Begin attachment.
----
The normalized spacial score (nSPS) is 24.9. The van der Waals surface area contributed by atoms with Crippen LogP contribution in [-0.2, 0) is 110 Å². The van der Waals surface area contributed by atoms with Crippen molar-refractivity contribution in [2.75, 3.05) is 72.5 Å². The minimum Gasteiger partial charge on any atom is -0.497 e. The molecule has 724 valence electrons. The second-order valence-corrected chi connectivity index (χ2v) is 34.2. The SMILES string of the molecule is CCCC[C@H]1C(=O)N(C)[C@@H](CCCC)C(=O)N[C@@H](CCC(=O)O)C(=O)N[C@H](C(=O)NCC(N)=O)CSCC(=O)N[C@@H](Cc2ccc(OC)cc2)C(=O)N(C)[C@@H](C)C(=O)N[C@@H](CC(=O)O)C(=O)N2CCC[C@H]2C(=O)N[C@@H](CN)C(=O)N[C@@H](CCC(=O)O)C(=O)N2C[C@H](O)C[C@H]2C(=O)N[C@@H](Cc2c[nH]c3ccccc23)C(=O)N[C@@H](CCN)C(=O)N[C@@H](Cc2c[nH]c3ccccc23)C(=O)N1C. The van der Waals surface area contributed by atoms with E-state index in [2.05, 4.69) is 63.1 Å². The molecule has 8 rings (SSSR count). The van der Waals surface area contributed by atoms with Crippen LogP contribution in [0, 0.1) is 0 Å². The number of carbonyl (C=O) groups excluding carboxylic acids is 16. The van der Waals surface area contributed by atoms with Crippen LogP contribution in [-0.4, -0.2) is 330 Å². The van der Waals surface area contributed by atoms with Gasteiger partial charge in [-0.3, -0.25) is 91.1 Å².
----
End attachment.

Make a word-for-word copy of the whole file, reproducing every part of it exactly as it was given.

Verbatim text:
The normalized spacial score (nSPS) is 24.9. The van der Waals surface area contributed by atoms with Crippen LogP contribution in [-0.2, 0) is 110 Å². The van der Waals surface area contributed by atoms with Crippen molar-refractivity contribution in [2.75, 3.05) is 72.5 Å². The minimum Gasteiger partial charge on any atom is -0.497 e. The molecule has 724 valence electrons. The second-order valence-corrected chi connectivity index (χ2v) is 34.2. The SMILES string of the molecule is CCCC[C@H]1C(=O)N(C)[C@@H](CCCC)C(=O)N[C@@H](CCC(=O)O)C(=O)N[C@H](C(=O)NCC(N)=O)CSCC(=O)N[C@@H](Cc2ccc(OC)cc2)C(=O)N(C)[C@@H](C)C(=O)N[C@@H](CC(=O)O)C(=O)N2CCC[C@H]2C(=O)N[C@@H](CN)C(=O)N[C@@H](CCC(=O)O)C(=O)N2C[C@H](O)C[C@H]2C(=O)N[C@@H](Cc2c[nH]c3ccccc23)C(=O)N[C@@H](CCN)C(=O)N[C@@H](Cc2c[nH]c3ccccc23)C(=O)N1C. The van der Waals surface area contributed by atoms with E-state index in [2.05, 4.69) is 63.1 Å². The molecule has 8 rings (SSSR count). The van der Waals surface area contributed by atoms with Crippen LogP contribution in [0, 0.1) is 0 Å². The number of carbonyl (C=O) groups excluding carboxylic acids is 16. The van der Waals surface area contributed by atoms with Crippen LogP contribution in [-0.4, -0.2) is 330 Å². The van der Waals surface area contributed by atoms with Gasteiger partial charge in [-0.3, -0.25) is 91.1 Å².